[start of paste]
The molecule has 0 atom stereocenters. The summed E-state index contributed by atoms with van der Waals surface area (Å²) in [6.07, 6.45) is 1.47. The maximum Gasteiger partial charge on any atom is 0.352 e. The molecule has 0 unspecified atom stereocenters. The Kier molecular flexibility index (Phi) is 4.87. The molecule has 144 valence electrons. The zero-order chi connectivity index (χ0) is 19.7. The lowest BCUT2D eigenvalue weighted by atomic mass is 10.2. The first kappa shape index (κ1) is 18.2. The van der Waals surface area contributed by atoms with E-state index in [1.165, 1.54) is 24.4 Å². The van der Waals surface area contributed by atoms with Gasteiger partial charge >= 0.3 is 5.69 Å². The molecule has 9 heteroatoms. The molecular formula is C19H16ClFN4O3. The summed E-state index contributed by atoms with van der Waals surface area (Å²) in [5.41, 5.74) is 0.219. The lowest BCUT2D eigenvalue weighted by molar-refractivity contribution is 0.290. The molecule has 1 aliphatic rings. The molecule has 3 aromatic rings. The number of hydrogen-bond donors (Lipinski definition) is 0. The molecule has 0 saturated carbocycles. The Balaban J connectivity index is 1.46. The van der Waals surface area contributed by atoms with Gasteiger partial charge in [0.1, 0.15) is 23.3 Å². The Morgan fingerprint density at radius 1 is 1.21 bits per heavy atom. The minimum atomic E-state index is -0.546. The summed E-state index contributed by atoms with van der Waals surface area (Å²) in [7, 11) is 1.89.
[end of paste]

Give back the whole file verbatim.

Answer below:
The molecule has 0 atom stereocenters. The summed E-state index contributed by atoms with van der Waals surface area (Å²) in [6.07, 6.45) is 1.47. The maximum Gasteiger partial charge on any atom is 0.352 e. The molecule has 0 unspecified atom stereocenters. The Kier molecular flexibility index (Phi) is 4.87. The molecule has 144 valence electrons. The zero-order chi connectivity index (χ0) is 19.7. The lowest BCUT2D eigenvalue weighted by atomic mass is 10.2. The first kappa shape index (κ1) is 18.2. The van der Waals surface area contributed by atoms with E-state index in [1.165, 1.54) is 24.4 Å². The van der Waals surface area contributed by atoms with Gasteiger partial charge >= 0.3 is 5.69 Å². The molecule has 9 heteroatoms. The molecular formula is C19H16ClFN4O3. The summed E-state index contributed by atoms with van der Waals surface area (Å²) in [5.41, 5.74) is 0.219. The lowest BCUT2D eigenvalue weighted by molar-refractivity contribution is 0.290. The molecule has 1 aliphatic rings. The molecule has 3 aromatic rings. The number of hydrogen-bond donors (Lipinski definition) is 0. The molecule has 0 saturated carbocycles. The Balaban J connectivity index is 1.46. The van der Waals surface area contributed by atoms with Gasteiger partial charge in [0.1, 0.15) is 23.3 Å². The Morgan fingerprint density at radius 1 is 1.21 bits per heavy atom. The minimum atomic E-state index is -0.546. The summed E-state index contributed by atoms with van der Waals surface area (Å²) in [7, 11) is 1.89.